Net Worth wall. Tara declares that the tag on the wall should be "Tear It Up." Craig relays the information to Ernie. And speaking of tearing it up, and by "it" I mean "your contract with the devil that allowed you to build all those casinos," Donald Trump is now arriving in his limo to check on the teams. And what music are they using? Well, they're using Trump-centric hip-hop, a genre I bet you didn't even know existed. "Trump in the stretch, come to see what's next, Trump's rollin' up, Trump's rollin' up." No, seriously. I am not lying. And then there's something about "DT," and yes, this is really apparently some kind of...I don't know. Never mind. I'm about to make a dork out of myself even more than usual, so let's just pretend I said something knowing and cutting about the deployment of that song in this sequence. Anyway, Tara talks about what a surprise it was to see Donald show up in his limo and everything. She's lucky she can't hear the song. Trump takes a peek at their ad and pronounces it "very nice, beautiful." They introduce Trump to Ernie, and then Trump is taking off again. Tara interviews that she wishes Trump had said "excellent." You just can't please some people.
Over at Magna, we look at the Big Fist. And Trump's rollin' up here, too. Only at Magna, Trump merely does a drive-by, and continues rollin'. He lowers the window and looks out. "That's interesting," he says dismissively as he puts up the window and drives off. Ouch. Alex is sad, and interviews that being dissed by Trump made him feel like Trump thought Magna was "a bunch of losers." And then Alex unleashes this gem from the self-esteem playbook: "I wanted to show Mr. Trump that if he thought we were losers, that he was mistaken!" Wow. Strong statement! Stick to your guns, little man! Oh, and Alex adds "amusingly" that then, he said some prayers. Which you know he did, because it's freedom of religion, not freedom from religion. He just learned that one.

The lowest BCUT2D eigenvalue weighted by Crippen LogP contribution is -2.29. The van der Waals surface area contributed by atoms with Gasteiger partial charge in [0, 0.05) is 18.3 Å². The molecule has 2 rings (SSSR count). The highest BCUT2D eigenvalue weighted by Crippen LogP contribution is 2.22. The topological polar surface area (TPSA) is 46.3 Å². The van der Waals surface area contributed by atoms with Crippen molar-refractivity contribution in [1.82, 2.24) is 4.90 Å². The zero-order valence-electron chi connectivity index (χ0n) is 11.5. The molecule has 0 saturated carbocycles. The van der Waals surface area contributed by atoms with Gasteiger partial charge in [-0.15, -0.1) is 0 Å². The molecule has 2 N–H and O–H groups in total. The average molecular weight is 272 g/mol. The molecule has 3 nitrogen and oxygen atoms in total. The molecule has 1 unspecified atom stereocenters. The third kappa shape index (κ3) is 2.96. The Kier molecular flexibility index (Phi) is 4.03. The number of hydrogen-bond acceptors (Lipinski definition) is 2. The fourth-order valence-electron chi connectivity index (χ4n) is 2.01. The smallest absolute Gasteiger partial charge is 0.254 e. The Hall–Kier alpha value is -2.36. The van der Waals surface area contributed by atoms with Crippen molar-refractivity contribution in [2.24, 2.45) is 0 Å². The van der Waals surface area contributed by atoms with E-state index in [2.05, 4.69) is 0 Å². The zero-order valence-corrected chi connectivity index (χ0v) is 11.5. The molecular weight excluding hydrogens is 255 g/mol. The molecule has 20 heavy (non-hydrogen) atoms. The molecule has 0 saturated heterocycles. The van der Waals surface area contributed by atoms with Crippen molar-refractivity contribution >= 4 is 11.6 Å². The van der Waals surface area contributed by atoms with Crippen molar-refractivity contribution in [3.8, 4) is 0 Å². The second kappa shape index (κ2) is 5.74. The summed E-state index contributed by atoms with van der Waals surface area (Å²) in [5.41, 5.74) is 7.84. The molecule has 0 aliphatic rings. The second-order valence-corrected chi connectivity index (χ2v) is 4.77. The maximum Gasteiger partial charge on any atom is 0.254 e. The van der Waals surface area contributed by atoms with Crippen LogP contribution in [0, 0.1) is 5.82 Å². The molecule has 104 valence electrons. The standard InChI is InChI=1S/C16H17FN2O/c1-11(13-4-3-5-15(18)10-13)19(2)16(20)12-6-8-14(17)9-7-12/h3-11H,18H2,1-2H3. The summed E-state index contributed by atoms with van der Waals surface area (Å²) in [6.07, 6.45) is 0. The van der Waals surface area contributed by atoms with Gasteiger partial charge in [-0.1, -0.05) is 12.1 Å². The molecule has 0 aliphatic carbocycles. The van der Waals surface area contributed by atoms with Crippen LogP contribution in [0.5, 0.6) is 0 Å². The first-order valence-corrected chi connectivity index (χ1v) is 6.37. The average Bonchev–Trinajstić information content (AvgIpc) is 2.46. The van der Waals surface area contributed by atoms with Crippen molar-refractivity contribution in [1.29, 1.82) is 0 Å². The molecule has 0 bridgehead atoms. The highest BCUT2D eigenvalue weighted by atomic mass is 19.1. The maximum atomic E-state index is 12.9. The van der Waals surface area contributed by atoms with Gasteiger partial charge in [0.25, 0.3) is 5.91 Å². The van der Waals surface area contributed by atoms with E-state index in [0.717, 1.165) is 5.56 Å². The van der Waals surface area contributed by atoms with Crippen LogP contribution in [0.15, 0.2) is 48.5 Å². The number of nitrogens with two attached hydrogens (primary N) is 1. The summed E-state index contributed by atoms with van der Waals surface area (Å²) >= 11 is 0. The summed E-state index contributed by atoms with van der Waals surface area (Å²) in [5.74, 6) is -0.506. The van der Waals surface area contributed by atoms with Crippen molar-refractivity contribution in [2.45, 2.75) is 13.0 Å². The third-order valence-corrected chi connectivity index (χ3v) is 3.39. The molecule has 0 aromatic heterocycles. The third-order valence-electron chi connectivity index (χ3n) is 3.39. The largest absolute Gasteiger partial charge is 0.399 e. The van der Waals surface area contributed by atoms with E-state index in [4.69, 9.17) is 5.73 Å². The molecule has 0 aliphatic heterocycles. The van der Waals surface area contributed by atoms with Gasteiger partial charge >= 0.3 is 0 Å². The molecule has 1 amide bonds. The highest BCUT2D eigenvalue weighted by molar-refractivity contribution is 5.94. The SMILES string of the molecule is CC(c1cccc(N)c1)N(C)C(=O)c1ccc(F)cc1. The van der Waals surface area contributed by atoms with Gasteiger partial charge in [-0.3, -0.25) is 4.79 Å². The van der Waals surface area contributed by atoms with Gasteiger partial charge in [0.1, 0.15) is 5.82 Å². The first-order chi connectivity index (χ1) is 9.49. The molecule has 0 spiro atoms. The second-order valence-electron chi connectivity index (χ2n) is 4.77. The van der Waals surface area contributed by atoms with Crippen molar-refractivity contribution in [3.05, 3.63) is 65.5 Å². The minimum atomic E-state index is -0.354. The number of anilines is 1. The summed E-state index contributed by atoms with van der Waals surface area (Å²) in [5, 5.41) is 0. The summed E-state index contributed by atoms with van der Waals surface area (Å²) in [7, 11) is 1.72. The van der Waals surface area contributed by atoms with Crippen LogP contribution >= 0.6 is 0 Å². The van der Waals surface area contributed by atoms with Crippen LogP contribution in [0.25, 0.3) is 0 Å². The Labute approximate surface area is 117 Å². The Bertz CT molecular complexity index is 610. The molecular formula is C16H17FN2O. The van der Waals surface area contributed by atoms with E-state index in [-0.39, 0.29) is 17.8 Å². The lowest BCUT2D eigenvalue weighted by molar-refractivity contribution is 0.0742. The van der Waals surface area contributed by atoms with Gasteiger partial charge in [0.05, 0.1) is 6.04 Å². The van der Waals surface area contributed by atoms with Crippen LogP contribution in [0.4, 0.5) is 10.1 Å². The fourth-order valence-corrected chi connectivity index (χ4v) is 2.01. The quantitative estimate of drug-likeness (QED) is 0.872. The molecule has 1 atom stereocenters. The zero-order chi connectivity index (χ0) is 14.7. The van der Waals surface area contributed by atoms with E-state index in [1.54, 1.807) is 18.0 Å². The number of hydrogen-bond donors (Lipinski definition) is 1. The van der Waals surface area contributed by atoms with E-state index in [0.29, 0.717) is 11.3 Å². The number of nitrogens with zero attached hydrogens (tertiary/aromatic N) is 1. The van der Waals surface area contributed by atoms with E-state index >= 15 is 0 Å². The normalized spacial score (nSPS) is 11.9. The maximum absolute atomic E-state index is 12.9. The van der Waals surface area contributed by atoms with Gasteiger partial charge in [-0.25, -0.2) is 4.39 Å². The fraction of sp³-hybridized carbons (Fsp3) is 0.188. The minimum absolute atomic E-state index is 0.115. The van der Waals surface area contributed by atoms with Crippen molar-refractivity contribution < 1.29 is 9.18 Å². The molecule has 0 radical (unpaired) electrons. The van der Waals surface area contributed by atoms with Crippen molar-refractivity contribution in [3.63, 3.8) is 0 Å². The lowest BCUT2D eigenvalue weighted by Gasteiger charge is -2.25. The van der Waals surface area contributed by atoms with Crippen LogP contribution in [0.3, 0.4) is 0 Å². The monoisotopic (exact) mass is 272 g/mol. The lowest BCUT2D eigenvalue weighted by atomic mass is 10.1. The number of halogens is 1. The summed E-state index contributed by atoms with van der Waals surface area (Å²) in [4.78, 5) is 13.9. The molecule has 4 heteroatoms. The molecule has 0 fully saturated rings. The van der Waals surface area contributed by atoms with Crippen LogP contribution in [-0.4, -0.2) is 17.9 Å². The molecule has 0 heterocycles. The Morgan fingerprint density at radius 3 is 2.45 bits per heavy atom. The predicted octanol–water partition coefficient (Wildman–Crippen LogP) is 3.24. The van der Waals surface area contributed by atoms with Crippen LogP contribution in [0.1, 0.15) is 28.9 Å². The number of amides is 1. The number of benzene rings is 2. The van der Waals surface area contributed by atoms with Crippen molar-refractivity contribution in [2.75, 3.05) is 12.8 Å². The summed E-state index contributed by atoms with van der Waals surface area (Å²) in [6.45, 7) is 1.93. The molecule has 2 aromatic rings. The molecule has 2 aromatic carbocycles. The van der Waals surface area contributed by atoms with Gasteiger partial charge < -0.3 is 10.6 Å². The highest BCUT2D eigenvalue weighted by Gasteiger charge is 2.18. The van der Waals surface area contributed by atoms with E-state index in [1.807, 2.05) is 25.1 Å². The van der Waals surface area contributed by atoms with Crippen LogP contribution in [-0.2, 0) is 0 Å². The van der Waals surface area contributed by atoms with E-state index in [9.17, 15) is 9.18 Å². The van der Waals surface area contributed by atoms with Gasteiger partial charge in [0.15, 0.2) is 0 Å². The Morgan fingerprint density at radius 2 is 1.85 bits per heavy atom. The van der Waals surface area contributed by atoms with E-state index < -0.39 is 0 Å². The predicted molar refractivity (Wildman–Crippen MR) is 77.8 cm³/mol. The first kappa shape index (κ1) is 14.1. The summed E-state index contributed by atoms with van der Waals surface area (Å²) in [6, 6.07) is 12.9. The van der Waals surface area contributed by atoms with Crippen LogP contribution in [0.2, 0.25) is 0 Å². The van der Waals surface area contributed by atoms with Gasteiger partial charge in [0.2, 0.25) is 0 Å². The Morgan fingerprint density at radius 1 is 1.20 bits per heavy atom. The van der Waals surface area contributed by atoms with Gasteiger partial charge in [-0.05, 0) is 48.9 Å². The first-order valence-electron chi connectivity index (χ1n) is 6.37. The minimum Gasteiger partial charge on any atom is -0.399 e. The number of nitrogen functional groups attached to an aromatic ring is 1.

Finally, it is time for Net Worth to welcome Glasses and No-Glasses for the judging. Tara shakes hands with them. They ask for a little bit of an explanation of what they're looking at. In case you didn't get a good look at the ad, it basically has a red car and a yellow car busting through some kind of gray paper barrier. And indeed, just as Tara (so literally) explained, behind the barrier are a bunch of frowning buildings making mean faces, and in front of the barrier are happy brownstones. Neither of which, apparently, is a feature faithful to the game. No anthropomorphized buildings in the game. Anyway, there is a little green box that says "PS2," and the words "Gran Turismo 4" are, of course, at the top. Oh, and the random "Tear it up." Now, there is a slight defense of "tear it up" to be made, in that the cars are being drawn as if they're busting through a wall of paper, so there are what look like torn edges in the ad, making the choice of that expression slightly less random. But as Tara explains this whole concept, everything she says is an "I" statement. "I did this," "I wanted it to say that." As Chris interviews, it appeared that she was determined to allow no credit to go to anyone else. That will not make her popular, despite the fact that I'm not sure anyone else is really clamoring for ownership of this concept. Chris adds that he thinks Tara cared more about "having an incredible art piece" than about telling people to buy the game. Which...I think is exactly right.